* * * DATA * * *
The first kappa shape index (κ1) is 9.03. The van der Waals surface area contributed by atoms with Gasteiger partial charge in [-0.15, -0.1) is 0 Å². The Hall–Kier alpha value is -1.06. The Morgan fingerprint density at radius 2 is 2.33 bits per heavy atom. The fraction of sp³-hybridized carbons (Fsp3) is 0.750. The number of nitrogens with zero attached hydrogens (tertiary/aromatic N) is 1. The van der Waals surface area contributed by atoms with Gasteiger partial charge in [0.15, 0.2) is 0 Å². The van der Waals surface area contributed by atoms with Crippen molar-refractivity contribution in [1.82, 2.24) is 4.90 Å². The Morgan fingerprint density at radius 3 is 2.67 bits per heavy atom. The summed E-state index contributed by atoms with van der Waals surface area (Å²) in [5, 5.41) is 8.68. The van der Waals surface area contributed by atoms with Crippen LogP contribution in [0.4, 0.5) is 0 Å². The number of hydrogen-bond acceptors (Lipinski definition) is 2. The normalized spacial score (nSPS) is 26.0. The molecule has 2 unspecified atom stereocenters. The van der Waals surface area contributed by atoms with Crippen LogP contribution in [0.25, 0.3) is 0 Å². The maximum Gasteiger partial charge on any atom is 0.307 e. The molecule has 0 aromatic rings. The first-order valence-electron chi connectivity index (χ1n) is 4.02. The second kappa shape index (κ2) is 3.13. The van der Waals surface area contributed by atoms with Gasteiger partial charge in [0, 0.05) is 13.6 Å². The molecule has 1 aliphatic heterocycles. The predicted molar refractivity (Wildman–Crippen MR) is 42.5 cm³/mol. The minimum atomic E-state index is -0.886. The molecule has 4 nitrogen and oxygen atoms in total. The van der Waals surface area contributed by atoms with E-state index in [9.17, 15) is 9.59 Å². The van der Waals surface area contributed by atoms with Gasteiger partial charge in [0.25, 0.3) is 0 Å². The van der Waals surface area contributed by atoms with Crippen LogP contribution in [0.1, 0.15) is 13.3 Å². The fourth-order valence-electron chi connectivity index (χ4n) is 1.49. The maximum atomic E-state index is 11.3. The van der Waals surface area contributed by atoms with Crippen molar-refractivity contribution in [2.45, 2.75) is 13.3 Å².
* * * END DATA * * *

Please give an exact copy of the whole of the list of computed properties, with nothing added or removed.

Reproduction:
The first kappa shape index (κ1) is 9.03. The van der Waals surface area contributed by atoms with Gasteiger partial charge in [-0.15, -0.1) is 0 Å². The Hall–Kier alpha value is -1.06. The Morgan fingerprint density at radius 2 is 2.33 bits per heavy atom. The fraction of sp³-hybridized carbons (Fsp3) is 0.750. The number of nitrogens with zero attached hydrogens (tertiary/aromatic N) is 1. The van der Waals surface area contributed by atoms with Gasteiger partial charge in [0.15, 0.2) is 0 Å². The van der Waals surface area contributed by atoms with Crippen molar-refractivity contribution in [1.82, 2.24) is 4.90 Å². The Morgan fingerprint density at radius 3 is 2.67 bits per heavy atom. The summed E-state index contributed by atoms with van der Waals surface area (Å²) in [5, 5.41) is 8.68. The van der Waals surface area contributed by atoms with Crippen LogP contribution in [0.4, 0.5) is 0 Å². The number of hydrogen-bond acceptors (Lipinski definition) is 2. The normalized spacial score (nSPS) is 26.0. The molecule has 2 unspecified atom stereocenters. The van der Waals surface area contributed by atoms with Crippen LogP contribution in [0.25, 0.3) is 0 Å². The maximum Gasteiger partial charge on any atom is 0.307 e. The molecule has 0 aromatic rings. The first-order valence-electron chi connectivity index (χ1n) is 4.02. The second kappa shape index (κ2) is 3.13. The van der Waals surface area contributed by atoms with Gasteiger partial charge in [0, 0.05) is 13.6 Å². The molecule has 1 aliphatic heterocycles. The predicted molar refractivity (Wildman–Crippen MR) is 42.5 cm³/mol. The minimum atomic E-state index is -0.886. The molecule has 4 nitrogen and oxygen atoms in total. The van der Waals surface area contributed by atoms with E-state index in [9.17, 15) is 9.59 Å². The van der Waals surface area contributed by atoms with Gasteiger partial charge in [0.25, 0.3) is 0 Å². The van der Waals surface area contributed by atoms with Crippen LogP contribution in [0.1, 0.15) is 13.3 Å². The fourth-order valence-electron chi connectivity index (χ4n) is 1.49. The maximum atomic E-state index is 11.3. The van der Waals surface area contributed by atoms with Crippen molar-refractivity contribution in [2.45, 2.75) is 13.3 Å².